There are many ways to go about creating a physical object from an idea. Depending on the object’s purpose, the choices usually narrow down pretty easily. I will list some of the main options we have, and what they are good for.
If the object you have in mind won’t take too much stress, rapid prototyping with polymers is the way to go, and it’s usually the most common form of bringing an idea to life.
At work, we usually use an Objet 30 printer for most of our prototyping; this is a UV curable resin deposition printer. It basically has a head very similar to your everyday household inkjet, but deposits resin instead. The tray it deposits the resin on moves down as each layer (pass of the heads) gets piled on top of the last layer and a UV light attached to the heads cures the resin to a certain degree with every pass.
The results are pretty amazing as far as accuracy, and the material properties are good enough for general testing/use. We use them for general model representations, light/medium stress fixtures.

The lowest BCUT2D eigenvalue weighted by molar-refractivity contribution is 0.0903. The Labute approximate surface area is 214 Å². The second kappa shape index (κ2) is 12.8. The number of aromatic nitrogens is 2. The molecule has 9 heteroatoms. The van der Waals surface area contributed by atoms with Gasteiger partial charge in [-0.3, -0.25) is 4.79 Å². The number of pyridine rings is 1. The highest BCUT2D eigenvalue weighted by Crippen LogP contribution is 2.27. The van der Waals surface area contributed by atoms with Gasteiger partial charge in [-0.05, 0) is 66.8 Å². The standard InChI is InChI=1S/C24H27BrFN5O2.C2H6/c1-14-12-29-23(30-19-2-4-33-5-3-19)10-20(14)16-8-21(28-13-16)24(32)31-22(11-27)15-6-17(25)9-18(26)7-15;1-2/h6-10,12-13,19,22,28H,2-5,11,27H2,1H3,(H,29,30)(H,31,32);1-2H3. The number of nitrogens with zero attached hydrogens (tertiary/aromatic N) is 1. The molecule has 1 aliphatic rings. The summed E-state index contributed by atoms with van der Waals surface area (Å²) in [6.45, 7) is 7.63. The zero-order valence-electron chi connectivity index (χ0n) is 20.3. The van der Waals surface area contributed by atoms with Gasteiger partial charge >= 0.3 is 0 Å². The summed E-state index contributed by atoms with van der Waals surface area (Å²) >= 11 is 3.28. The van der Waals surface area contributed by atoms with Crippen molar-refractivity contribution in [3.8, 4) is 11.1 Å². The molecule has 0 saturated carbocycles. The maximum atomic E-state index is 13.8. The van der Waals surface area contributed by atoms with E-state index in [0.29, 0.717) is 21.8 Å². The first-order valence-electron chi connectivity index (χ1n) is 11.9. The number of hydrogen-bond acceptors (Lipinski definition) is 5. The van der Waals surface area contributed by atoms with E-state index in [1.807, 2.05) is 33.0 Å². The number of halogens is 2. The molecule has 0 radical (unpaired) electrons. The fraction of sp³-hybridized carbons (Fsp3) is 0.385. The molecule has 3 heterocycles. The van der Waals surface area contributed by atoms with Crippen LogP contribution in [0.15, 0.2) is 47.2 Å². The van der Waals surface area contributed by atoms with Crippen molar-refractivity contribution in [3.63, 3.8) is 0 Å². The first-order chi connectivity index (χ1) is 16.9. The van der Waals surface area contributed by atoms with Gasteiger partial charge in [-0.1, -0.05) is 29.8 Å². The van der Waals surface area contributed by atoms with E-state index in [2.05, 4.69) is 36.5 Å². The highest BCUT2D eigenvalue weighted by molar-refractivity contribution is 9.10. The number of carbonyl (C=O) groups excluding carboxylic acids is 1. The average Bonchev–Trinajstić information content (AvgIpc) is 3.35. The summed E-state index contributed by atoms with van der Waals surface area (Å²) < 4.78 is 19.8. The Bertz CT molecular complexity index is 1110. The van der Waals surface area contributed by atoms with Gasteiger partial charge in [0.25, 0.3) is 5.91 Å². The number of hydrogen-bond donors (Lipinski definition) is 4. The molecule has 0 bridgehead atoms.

Stereolithography is like a "pool" of resin that gets cured at the very top. A plate moves each consecutive cured layer deeper in the pool, and the top layer gets cured as well. This process continues and is in essence a type of extrusion of cured resin.
The results are good, not as close as fused deposition, but acceptable. The advantage of this method is a wider variety of materials that approximate physical properties of real polymers. We use them for working model prototypes.
Selective laser sintering melts and bonds each powdered layer into shape. Much like the SLA principal, it extrudes the layers down.
The results are strong parts. The advantage of this method is that you may introduce a material fill/mix into your model, such as glass fibers, aluminum, carbon fibers, etc. We use these models for heavy fixtures.
You may choose this option if you’d like a larger quantity of objects. The initial cost for the mold is a bit more, but each consecutive part is far cheaper.
Depending on your physical object requirements, it may be necessary to have a part CNC milled, sintered and finished (via SLS), or formed with metal material.
The resulting parts are very accurate, very strong, but very expensive. We only use this for large fixtures.